FIGS. 6A-6C illustrate a different embodiment of the invention, which may be used to produce finished articles of various shapes, including cylindrical, rectangular, trapezoidal, and other geometries. As shown in FIG. 6A, the structure includes two end pieces 602 and 602', these being attached with a member 604 so that they are spaced apart from one another by an appropriate distance to receive the bone section 610 having one or more apertures 612 illustrated in FIG. 6B. In this case, it is noted that, as opposed to a helical thread disposed on the outer body of the device, teeth are provided on one or more opposing surfaces, such that the device is tapped into place as opposed to being rotatably inserted, thereby enabling the shape to non-circular in cross-section. FIG. 6C shows the completed structure, with the insert of FIG. 6B being installed onto the supports shown in FIG. 6A.
Although the embodiments so far described generally illustrate two end plates separated from one another having a bone insert therebetween, the invention is not limited as to the number of plates or spacers, and may use intermediate discs or rings along the body of the device. FIG. 7E is a drawing which shows such a finished article generally at 730, having at least one non-bone spacer along the length of the device.
FIGS. 7A-7D show how such a device would preferably be assembled, namely beginning with a first plate 702 coupled to a rod 704 having a threaded end 706, a first section of bone material 710 would be journaled onto the rod 704, as shown in FIG. 7A. A second non-bone ring 714 would then be added, as shown in FIG. 7B, followed by a second piece of bone 720, as shown in FIG. 7C. A final end plate 724, having an internal threaded bore which cooperates with the threaded end 706 of the rod 704 would then be added, as shown in FIG. 7B, to achieve the finished structure shown in FIG. 7E, generally at 730.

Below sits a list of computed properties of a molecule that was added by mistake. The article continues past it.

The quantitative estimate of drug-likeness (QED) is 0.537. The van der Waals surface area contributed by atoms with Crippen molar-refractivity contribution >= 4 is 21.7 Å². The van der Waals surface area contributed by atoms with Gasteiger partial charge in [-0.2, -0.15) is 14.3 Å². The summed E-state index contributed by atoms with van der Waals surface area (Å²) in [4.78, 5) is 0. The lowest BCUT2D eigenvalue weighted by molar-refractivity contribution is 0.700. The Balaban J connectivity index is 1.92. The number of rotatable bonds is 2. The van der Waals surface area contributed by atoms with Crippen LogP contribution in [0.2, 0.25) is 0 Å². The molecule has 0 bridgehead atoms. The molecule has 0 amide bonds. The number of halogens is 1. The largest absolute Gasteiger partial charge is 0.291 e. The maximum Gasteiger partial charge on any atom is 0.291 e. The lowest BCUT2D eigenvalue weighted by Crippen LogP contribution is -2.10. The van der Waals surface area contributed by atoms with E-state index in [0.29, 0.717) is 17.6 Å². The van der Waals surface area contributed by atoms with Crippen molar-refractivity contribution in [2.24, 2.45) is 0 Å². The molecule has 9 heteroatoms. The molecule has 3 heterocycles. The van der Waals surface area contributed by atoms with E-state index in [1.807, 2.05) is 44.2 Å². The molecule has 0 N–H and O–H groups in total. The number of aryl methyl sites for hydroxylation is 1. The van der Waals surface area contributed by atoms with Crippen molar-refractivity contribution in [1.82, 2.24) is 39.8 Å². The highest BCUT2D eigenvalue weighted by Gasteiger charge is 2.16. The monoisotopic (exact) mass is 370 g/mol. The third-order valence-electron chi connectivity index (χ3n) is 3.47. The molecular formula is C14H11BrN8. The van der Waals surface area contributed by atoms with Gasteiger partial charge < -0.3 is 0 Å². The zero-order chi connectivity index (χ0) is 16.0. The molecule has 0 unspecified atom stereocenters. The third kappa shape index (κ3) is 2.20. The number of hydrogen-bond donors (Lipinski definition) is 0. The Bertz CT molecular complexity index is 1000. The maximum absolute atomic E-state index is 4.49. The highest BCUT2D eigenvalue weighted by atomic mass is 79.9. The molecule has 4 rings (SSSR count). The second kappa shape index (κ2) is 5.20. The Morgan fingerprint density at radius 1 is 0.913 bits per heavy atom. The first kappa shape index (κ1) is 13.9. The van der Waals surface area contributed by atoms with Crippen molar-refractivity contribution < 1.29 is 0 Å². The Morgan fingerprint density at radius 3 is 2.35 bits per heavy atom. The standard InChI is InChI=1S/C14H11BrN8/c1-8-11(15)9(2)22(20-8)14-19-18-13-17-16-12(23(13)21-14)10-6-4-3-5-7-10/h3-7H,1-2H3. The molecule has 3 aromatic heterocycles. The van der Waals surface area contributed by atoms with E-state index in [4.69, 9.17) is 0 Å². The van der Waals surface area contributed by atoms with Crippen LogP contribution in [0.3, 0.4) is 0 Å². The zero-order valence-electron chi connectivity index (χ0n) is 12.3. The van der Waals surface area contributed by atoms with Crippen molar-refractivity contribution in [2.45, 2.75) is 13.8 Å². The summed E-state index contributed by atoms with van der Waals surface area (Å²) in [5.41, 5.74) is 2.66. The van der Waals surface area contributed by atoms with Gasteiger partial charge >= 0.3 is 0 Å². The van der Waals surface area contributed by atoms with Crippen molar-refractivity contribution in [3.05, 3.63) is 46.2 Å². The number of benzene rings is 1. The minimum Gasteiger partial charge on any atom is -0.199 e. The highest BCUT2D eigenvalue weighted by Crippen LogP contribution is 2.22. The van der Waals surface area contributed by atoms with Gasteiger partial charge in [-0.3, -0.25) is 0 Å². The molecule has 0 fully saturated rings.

It will be appreciated by one of skill in the art, that more than two or three non-bone spacers may be used in any of the embodiments shown herein, and that autograft or all graft bone may be used, that is, bone from the same patient or a different individual. For that matter, synthetic bone material may be used as opposed to naturally occurring bone and, in addition to threaded connections between the various components, alternative assembly techniques such as compression or force-fit interfaces may be used.
Although the embodiments described thus far reside in completed reinforcers which are inserted into an intervertebral disc space, the invention is not limited to prefabricated structures, but, in fact, devices according to the invention may be assembled progressively within the disc space. FIGS. 8A-8D illustrate such a sequence of assembly, with FIG. 8E being used to show that multiple spacer plates in addition to the end plates may also be assembled in situ. In these figures, a bone reinforcer is being assembled in the disc space between upper and lower vertebrae 802 and 804, respectively.
The installation procedure may be carried out from an anterior or posterior approach. Assuming the latter, an anterior end plate 806 attached to a distal rod portion 808 is first installed, by pushing the end piece 806 into position using a detachable extender rod 810. To ensure that insertion progresses in a well-defined and controlled manner, an alignment sleeve 812 may temporarily be used as a guide. Having placed the anterior end piece, bone graft 820 is packed into the space around the rod 808, and a posterior end piece 822 is installed onto the assembly over extension 810. FIG. 8C shows the posterior end plate in position, at which time the extension piece 810 is removed, as shown in FIG. 8D, leaving only the bone graft material surrounding a central member connecting the two end plates 806 and 822.
As with other embodiments described herein, the invention is not limited to the use of rigid end pieces, but rather, intermediate discs or rigid elements may be used, including embodiments wherein the device is assembled within the disc space. Once such configuration is shown in FIG. 8E, wherein multiple plates 850 are used, with bone graft 852 being progressively added as each plate is installed.